Did you know that Chef had layoffs? I heard but I didn’t think much of it. This week I got a text from Chris Bailey who told me another friend got laid off from Chef. Well, that sucks. But, wait, I can do something about that, right?
I’d like to introduce you to Mark Mzyk (LinkedIn | Twitter). Mark is an, “Engineering Manager looking for his next thing.” Mark handed over Triangle DevOps to Chris Bailey and I. He is incredibly organized, intelligent, and a good human. Mark has spent sixteen years in Engineering, the last three have been as a manager. Mark is looking for a new place to call home. The organization should have good leadership with a vision and morals that would make your mom proud. Mark is available immediately. I’d highly recommend you reach out ASAP.
Spin up a Continuous Delivery server in less than 5 minutes
Trying out new continuous delivery tools can take some time, so the team at GoCD created a quick start option for new users to spin up a GoCD server in under 5 minutes. Try now. SPONSORED
Webinar with Shannon Lietz: DevSecOps: Finding the Adversaries in Our Midst
Discover how you can get greater visibility into how and where you’re being attacked, and use that visibility to build, create, and deploy sites that protect what your business cares about. SPONSORED
The real story on container, cloud, and data adoption
Poll results reveal where and why organizations choose to use containers, cloud platforms, and data pipelines. SPONSORED
We are Google employees. Google must drop Dragonfly. — “We are Google employees and we join Amnesty International in calling on Google to cancel project Dragonfly.” Let’s face it, folks, censorship is terrible. There are millions of Chinese citizens moving in with Chinese Uighurs to spy on them. The US Revolution was literally fought over stuff like this. It goes against the very fabric of freedom to aid in the creation of a wholly censored internet. It is highly likely that Chinese teenagers likely have no idea that something happened in 1989 that led to the putting down of over 10,000 people. US companies should not be in the business of aiding oppressive regimes oppress their people. China might be a market everyone wants to be in but, at what cost, Google?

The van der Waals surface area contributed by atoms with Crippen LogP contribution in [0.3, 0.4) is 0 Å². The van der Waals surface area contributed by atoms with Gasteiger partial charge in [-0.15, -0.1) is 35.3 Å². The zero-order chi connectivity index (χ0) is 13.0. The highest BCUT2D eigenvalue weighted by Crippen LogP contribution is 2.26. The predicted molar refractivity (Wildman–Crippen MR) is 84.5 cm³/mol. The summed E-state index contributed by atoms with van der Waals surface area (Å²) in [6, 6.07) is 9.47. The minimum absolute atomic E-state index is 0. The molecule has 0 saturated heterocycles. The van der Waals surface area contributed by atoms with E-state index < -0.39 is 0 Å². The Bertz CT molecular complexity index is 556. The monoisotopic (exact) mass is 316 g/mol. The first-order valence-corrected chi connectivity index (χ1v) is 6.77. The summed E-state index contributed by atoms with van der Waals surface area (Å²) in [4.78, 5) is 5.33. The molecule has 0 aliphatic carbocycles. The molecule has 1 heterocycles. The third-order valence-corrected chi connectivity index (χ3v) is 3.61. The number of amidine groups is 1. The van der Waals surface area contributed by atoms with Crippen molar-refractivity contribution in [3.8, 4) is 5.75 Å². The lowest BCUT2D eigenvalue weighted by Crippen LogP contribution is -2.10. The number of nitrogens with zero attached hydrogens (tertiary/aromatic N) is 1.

Google Employees: Our Executives Engaged in Abuse. Don’t Let Kink and Polyamory Be Their Scapegoats. — A New York Times report exacerbated stigma while bringing wrongdoing to light. As if Dragonfly weren’t enough, Liz Fong-Jones reminds us change is needed desperately at Google.
SURPRISE: Alibaba’s Jack Ma outed as member of China’s Communist Party — I’m not sure why this is a surprise. I don’t think the richest person in China wouldn’t be a party member. I’m more surprised this surprises people.
Microsoft wins $480M contract to supply U.S. Army with 100K HoloLens headsets — Got my eyes on you too, Microsoft.
How to Deal with Difficult People on Software Projects — You can explore these Problem Personalities with the visual map. This could come in handy.
The Science of the Job Search, Part VII: You Only Need 50% of Job “Requirements” — A lot of data here but basically, “Apply for jobs once you match 50% of job requirements.”